tion to sculpt her aforementioned lovely lines. Though a lot of people with practiced eyes feel that Mo has superior shapes and proportion of bodyparts, you have to think that if the judges didn’t choose her when she looked like this, they just aren’t gonna. Oh, they teased us. Brant was called out first in both rounds, which usually means something but in this case just meant that they were calling the women in numerical order. The decisions for first and second were unanimous. I talked with a number of judges about why (For goodness’ sake, why?) Mo Brant can’t catch a break from the IFBB pro panels and have come to the conclusion that the factor that tips their decision is so elusive, some sincerely can’t articulate it. If I had to pick one word that sums it up without pissing anyone off, it would be relaxed. Jenny just looks more relaxed up there—although, arguably, the opposite is true of them in photographs. All

3) Mary Elizabeth LADO

’05 IFBB Figure International


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this, we’ll know that the federation means it about keeping figure brawn in check. The 5’1” PomponioPate, who also owns a prize set of cur-r-rrves, fell at the other end of the spectrum. She was lean and sharp, and it propelled her up the lineup from sixth at the Olympia last fall to fourth. Wilder, who bounced from fourth at the New York Pro in August to 17th, tied with 14 others, at the Show of Strength a Curves vs. cur-r-r-rves in the first callout.

Money prizes—and cool trophies—went to the top six.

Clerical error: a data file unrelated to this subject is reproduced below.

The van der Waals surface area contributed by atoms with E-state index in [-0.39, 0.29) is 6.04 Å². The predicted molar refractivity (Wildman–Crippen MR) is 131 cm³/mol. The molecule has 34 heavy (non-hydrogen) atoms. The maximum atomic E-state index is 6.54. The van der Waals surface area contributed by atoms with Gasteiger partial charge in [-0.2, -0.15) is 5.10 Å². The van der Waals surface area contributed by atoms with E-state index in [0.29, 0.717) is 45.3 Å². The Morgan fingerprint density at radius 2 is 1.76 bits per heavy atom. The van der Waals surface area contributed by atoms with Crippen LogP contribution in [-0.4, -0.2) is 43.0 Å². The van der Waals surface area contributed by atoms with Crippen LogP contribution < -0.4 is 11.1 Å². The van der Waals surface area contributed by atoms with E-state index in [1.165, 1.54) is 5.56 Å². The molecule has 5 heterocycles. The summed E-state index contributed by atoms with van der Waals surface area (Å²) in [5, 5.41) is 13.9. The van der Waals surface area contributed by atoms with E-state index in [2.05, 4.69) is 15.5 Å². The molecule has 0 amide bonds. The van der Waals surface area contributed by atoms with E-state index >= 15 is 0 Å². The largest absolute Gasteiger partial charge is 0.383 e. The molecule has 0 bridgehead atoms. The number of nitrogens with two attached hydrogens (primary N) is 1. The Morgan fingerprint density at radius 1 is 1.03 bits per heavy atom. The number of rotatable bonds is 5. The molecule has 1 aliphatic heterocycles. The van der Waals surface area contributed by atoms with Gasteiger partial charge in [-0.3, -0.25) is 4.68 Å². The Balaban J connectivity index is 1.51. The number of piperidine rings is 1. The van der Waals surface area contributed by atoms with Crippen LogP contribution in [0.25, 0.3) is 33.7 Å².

fabulous flow-ofbodyparts as well. If she doesn’t get any “bigger” and she keeps getting scores like

7) Jane AWAD


5) Latisha WILDER

agree that they’re two beautiful women with top-line physiques. A week later at the San Francisco Pro Figure contest, a West Coast panel called it exactly the same way. The rest of the money winners. Lado displayed a real ladylike layer of softness over her muscularity, and at 5’6 1/2” tall she had a

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couple of months later, was spot on. Coming from Columbus, she was a popular choice for fifth here. One little point separated Wilder from sixthplaced Amber Littlejohn at this top-five Olympia qualifier. Fortunately for Amber, who was fifth at the O last year, she’s already got her invite. And on down the lineup. Canada’s Jane Awad made a statement in favor of the less-muscular-is-good fit physique and took seventh in her pro debut. Not bad at all considering the ladies she beat. Elaine Goodlad was eighth, a call that


10) Shannon METERAUD

11) Lynsey Beattie AHEARNE

12) Allison BOOKLESS

8) Elaine GOODLAND